Since the conductor would be corotating with the planet, there would be no induced electric field, so no current would flow (think about it: if you could get such a current, you would violate conservation of energy and/or angular momentum).

My take is that the further you get away from Earth the less likely the fields are corrotating with Earth. Some cable designs would even stick out of the magnetosphere at times. Those designs would pass through areas of relatively strong magnetic fields that aren't corrotating with Earth.

Posted by Karl Hallowell at July 24, 2007 02:17 PM

Sam, the present growth rate for CVD diamond is maybe 10 microns per hour. How long are you going to make your cable sections? Even a 1 meter section would take 10 years to grow, and would still leave you with 50 million joints in your cable.

Posted by Carl Pham at July 24, 2007 04:13 PM

*cough* I'll just point out that Earth's magnetic field isn't static in the first place (that goes for both strenght and position).

It's happening gradually all the time and doesn't violate anything at all.

Posted by Habitat Hermit at July 24, 2007 06:48 PM

Hi All,

Actually these problems are not just limited to diamond. Its likely they apply to other materials as well. And give the nature of carbon may well apply to carbon nanotubes as well.

Also, in terms of the diamond spaceship. There is some research being done on using a thin film of diamonds, in a process called Chemical Vapor Deposition, to protect surfaces from wear and evenly distribute heat. So although we may not see a diamond spacehip in the future we may well see a diamond coated one :-)

Posted by Thomas Matula at July 24, 2007 10:49 PM

It's happening gradually all the time and doesn't violate anything at all.

There are fairly rapid changes in the magnetic field due to buffeting by the solar wind, which I mentioned.

There are also slow changes due to internal processes in the Earth, which would be utterly negligible for the purposes of this discussion.

The point from the other poster about the magnetosphere at large distances not necessarily co-rotating is a good one. This becomes true for magnetized bodies even in the absence of a solar wind if you go out far enough -- the magnetic field can't be rotating faster than the speed of light (example: pulsars). Before that, if there's a plasma trapped in the magnetic field, eventually the kinetic energy of the plasma approaches the magnetic energy of the field, and things also get distorted.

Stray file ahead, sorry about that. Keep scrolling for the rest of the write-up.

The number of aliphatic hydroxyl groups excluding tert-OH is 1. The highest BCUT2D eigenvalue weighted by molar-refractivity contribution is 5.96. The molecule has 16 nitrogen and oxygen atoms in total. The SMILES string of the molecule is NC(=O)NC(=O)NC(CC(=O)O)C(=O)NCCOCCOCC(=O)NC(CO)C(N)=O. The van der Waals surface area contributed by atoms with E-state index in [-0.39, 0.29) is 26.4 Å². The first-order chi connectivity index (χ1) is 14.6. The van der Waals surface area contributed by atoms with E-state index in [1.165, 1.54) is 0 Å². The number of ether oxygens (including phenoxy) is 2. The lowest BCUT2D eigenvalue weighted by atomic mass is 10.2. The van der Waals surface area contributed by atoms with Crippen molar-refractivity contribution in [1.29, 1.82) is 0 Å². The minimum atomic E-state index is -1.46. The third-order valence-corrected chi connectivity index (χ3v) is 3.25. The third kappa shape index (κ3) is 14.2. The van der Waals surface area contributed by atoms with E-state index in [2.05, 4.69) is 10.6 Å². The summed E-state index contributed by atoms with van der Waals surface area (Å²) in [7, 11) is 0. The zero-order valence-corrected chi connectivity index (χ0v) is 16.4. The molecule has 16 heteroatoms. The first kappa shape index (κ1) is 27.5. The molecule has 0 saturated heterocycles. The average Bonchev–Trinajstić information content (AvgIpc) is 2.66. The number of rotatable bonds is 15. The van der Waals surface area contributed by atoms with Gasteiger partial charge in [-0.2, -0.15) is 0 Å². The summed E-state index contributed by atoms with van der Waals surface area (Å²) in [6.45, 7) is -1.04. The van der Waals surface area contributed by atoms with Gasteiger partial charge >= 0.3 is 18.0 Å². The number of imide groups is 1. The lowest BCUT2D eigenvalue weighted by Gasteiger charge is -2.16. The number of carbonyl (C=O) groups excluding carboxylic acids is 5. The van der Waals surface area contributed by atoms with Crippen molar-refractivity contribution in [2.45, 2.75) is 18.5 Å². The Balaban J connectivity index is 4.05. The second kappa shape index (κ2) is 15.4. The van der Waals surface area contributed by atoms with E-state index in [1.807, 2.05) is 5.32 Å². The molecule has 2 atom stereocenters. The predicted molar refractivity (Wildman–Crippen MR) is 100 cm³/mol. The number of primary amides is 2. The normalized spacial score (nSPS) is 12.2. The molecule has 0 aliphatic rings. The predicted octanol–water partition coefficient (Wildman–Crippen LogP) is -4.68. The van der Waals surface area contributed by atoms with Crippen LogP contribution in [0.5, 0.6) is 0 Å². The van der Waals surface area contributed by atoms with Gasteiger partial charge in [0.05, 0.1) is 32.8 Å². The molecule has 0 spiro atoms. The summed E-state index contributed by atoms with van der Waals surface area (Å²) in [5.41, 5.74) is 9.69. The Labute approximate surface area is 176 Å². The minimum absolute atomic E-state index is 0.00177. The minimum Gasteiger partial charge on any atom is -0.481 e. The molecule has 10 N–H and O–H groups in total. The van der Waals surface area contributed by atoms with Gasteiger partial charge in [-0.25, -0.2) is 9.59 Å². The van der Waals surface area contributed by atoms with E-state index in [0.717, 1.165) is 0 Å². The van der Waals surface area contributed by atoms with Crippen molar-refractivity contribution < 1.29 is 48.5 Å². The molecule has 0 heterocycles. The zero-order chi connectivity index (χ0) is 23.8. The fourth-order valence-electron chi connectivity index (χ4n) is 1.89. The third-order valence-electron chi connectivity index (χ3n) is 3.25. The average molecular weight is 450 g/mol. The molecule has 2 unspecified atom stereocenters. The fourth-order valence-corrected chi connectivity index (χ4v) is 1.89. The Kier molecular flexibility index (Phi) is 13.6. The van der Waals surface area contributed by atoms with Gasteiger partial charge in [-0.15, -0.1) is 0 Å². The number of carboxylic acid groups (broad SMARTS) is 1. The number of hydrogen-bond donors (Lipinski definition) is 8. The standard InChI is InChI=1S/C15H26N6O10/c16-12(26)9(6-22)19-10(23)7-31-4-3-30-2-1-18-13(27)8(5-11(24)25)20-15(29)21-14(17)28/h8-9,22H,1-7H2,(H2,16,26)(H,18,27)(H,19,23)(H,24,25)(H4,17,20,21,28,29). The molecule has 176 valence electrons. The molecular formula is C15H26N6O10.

Posted by Paul Dietz at July 25, 2007 09:18 AM

Not sure I got your point there Paul Dietz, what was it?

Posted by Habitat Hermit at July 25, 2007 01:41 PM


If space elevators cost $25,000/kg and space delivery after the elevator's up cost $10-$800/kg,

Sam, expendable rocket launches *already* cost $10-800/kg *after* you have a rocket built, checked out, and on the pad, needing nothing more than propellant.

That's a meaningless figure because in the real world, capital and labor costs count just as much as energy costs.

You can't ignore the construction costs of a space elevator any more than you can ignore the cost of building and prepping a rocket.

Tom -- The nose of the Shuttle is already made of reinforced carbon-carbon. Obviously, it does not burn up. Note that a space elevator could not be built out of pure carbon nanotubes; it would have to be some sort of composite like the Shuttle nose. You need a matrix to hold the nanotubes together.

Composite materials might be built with diamond, too are are probably more likely in the near term than single-crystal diamonds thousands of kilometers in size. (Scaling up current fabrication techniques to those sizes would be nontrivial, to say the least.)


Posted by Edward Wright at July 25, 2007 04:52 PM


Another problem is Sam's expected cost reductions for diamond crystals. Even if the hoped-for cost reductions appear, production facilities that are designed for relatively tiny industrial crystals are unlikely to be capable of producing a huge single-crystal space elevator. So, the cost reductions may not apply.

Posted by Edward Wright at July 25, 2007 05:07 PM